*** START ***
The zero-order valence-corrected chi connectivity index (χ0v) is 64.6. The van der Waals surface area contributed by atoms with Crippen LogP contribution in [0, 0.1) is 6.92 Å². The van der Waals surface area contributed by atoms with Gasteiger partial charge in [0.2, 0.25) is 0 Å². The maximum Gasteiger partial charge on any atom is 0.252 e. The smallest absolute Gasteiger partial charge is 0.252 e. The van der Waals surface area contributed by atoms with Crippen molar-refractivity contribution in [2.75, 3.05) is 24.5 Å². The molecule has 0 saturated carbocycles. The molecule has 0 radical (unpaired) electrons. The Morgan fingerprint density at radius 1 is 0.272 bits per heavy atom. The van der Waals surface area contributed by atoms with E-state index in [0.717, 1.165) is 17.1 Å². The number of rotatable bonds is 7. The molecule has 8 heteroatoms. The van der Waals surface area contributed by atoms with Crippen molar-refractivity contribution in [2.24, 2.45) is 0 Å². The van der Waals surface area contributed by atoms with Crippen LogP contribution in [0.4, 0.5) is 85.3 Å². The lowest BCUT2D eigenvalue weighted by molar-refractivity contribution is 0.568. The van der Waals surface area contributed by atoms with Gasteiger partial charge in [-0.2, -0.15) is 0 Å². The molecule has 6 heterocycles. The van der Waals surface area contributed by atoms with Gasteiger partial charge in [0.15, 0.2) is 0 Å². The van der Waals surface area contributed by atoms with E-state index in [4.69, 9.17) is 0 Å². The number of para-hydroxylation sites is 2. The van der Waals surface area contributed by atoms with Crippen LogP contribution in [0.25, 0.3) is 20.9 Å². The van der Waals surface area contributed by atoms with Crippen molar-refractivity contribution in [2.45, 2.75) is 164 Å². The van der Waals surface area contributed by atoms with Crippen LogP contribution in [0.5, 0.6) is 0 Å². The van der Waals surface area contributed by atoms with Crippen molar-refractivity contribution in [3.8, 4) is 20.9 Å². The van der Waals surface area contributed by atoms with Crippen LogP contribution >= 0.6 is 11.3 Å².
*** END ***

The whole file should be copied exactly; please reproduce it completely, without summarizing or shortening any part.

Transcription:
The zero-order valence-corrected chi connectivity index (χ0v) is 64.6. The van der Waals surface area contributed by atoms with Crippen LogP contribution in [0, 0.1) is 6.92 Å². The van der Waals surface area contributed by atoms with Gasteiger partial charge in [0.2, 0.25) is 0 Å². The maximum Gasteiger partial charge on any atom is 0.252 e. The smallest absolute Gasteiger partial charge is 0.252 e. The van der Waals surface area contributed by atoms with Crippen molar-refractivity contribution in [2.75, 3.05) is 24.5 Å². The molecule has 0 saturated carbocycles. The molecule has 0 radical (unpaired) electrons. The Morgan fingerprint density at radius 1 is 0.272 bits per heavy atom. The van der Waals surface area contributed by atoms with E-state index in [0.717, 1.165) is 17.1 Å². The number of rotatable bonds is 7. The molecule has 8 heteroatoms. The van der Waals surface area contributed by atoms with Crippen molar-refractivity contribution in [2.24, 2.45) is 0 Å². The van der Waals surface area contributed by atoms with Crippen LogP contribution in [0.4, 0.5) is 85.3 Å². The lowest BCUT2D eigenvalue weighted by molar-refractivity contribution is 0.568. The van der Waals surface area contributed by atoms with Gasteiger partial charge in [-0.2, -0.15) is 0 Å². The molecule has 6 heterocycles. The van der Waals surface area contributed by atoms with Gasteiger partial charge in [0.15, 0.2) is 0 Å². The van der Waals surface area contributed by atoms with E-state index in [4.69, 9.17) is 0 Å². The number of para-hydroxylation sites is 2. The van der Waals surface area contributed by atoms with Crippen LogP contribution in [0.25, 0.3) is 20.9 Å². The van der Waals surface area contributed by atoms with Crippen molar-refractivity contribution in [2.45, 2.75) is 164 Å². The van der Waals surface area contributed by atoms with Crippen LogP contribution in [0.5, 0.6) is 0 Å². The van der Waals surface area contributed by atoms with Crippen molar-refractivity contribution in [3.8, 4) is 20.9 Å². The van der Waals surface area contributed by atoms with Crippen LogP contribution >= 0.6 is 11.3 Å².